Galaxy days prepared Greg Vanney for rise to the top at Toronto
Climbing to the top in any profession often means starting at the bottom. That was certainly the case with Greg Vanney’s coaching career, which started at the bottom rung of the MLS ladder with two horrible Chivas USA teams.
Seven years later, he’s reached the summit, earning the league’s Coach of the Year award Monday after leading Toronto FC to a record-breaking season.
“I’m pleased, I’m honored to get the award,” said Vanney, who guided TFC to the league’s best record, an Eastern Conference title and, with a win Wednesday over Columbus, will take the team to a second straight MLS Cup final.
“What it ultimately means is just recognition of a lot of hard work from a lot of people. I have my role within that. But it’s really a team — an entire club — sort of honor to accept an award like this.”
Vanney, a defender who played 37 games with the U.S. national team and 11 seasons in MLS, got his coaching start as an assistant to former Galaxy teammate Robin Fraser at Chivas USA in 2011. They lasted two seasons, winning just 15 games combined.
This year in Toronto, where Fraser is an assistant to Vanney, the team went 20-5-9 games and set a league record with 69 points.
The previous mark of 68 points was set by the 1998 Galaxy team for which Fraser, Vanney and Toronto assistant Dan Calichman all played. And Vanney said their time with the Galaxy, which has a reputation for grooming players to become coaches or front-office executives, played a major role in the three men’s current success.
“It’s been a part of that organization,” said Vanney, one of a group of ex-Galaxy players that include coaches Gregg Berhalter (Columbus Crew), Curt Onalfo (D.C. United, Kansas City, Galaxy) Pat Noonan and Matt Reis (U.S. national team) and executives Chris Klein, Peter Vagenas and Jovan Kirovski of the Galaxy and Todd Dunivant of the NASL’s San Francisco Deltas.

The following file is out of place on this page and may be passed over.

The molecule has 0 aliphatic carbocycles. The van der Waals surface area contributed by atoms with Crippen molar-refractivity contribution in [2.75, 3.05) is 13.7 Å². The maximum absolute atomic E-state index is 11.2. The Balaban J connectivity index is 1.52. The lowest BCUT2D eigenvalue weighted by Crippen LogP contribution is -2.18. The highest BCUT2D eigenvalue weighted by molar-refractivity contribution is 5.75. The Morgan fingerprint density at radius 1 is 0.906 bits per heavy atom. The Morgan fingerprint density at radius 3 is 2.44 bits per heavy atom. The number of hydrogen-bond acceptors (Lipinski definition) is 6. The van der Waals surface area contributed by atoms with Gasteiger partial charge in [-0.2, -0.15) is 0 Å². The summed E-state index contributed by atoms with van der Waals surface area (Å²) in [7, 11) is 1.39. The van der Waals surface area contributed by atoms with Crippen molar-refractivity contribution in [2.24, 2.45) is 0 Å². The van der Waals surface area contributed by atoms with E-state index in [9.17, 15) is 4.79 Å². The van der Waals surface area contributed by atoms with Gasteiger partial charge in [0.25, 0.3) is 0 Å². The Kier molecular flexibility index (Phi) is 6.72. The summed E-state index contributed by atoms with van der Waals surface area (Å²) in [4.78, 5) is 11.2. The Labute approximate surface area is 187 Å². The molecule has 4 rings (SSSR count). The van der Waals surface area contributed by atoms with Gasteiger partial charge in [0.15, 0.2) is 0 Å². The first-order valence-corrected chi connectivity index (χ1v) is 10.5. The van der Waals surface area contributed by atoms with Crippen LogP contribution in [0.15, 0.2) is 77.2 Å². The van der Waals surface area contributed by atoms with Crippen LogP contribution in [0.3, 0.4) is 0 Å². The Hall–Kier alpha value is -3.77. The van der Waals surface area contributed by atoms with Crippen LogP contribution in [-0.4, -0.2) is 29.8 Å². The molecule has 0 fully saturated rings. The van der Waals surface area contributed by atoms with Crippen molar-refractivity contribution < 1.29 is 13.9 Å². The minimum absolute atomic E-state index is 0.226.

But the Galaxy pedigree in Toronto extends beyond just Vanney and Fraser. Jim Liston, the team’s director of sports science, was the Galaxy’s strength and conditioning coach when Vanney played there.
“It’s because of the success that the organization has been able to have. When you’re good at what you’re doing, it really motivates you to want to do better, to know more,” Vanney said. “You create relationships that last a long time. And that’s what that club’s been able to do. That’s what pushes people on to be successful in other things.”
Tim Leiweke was CEO and president of AEG, the Galaxy’s parent organization, when Vanney played there and he studied both him and Fraser as they went through their trials at Chivas. So 16 months after Leiweke accepted the CEO’s job with Maple Leafs Sports and Entertainment — owner of a dreadfully bad Toronto FC franchise — he gave Vanney his first shot as an MLS head coach.
“Greg came from the Galaxy, so obviously, I watched him and saw him as a player,” Leiweke said. “[I was] absolutely convinced he was going to be a great coach.”
After a difficult finish to the 2014 season, Vanney proved him right by winning 49 games in his three full seasons as coach, taking a team that had never reached the playoffs to three consecutive postseason berths and an MLS Cup final. Wednesday he has a chance at another.
And Vanney believes the blueprint he and Leiweke established in Toronto can match the Galaxy for long-term success on and off the field.
“That’s what we hope to have here in Toronto: an organization that once you create a culture, that that culture will exist for our players beyond their playing days and that they will want to then get back into coaching, get back into management, back into other roles that can continue to push the game forward in North America,” Vanney said.
“I was definitely a part of that with the Galaxy organization. It was the most memorable experience I had in that way. It was the Galaxy organization that was a big part of why I’m here — and with my assistant coaches, part of the reason that we’re all here.”
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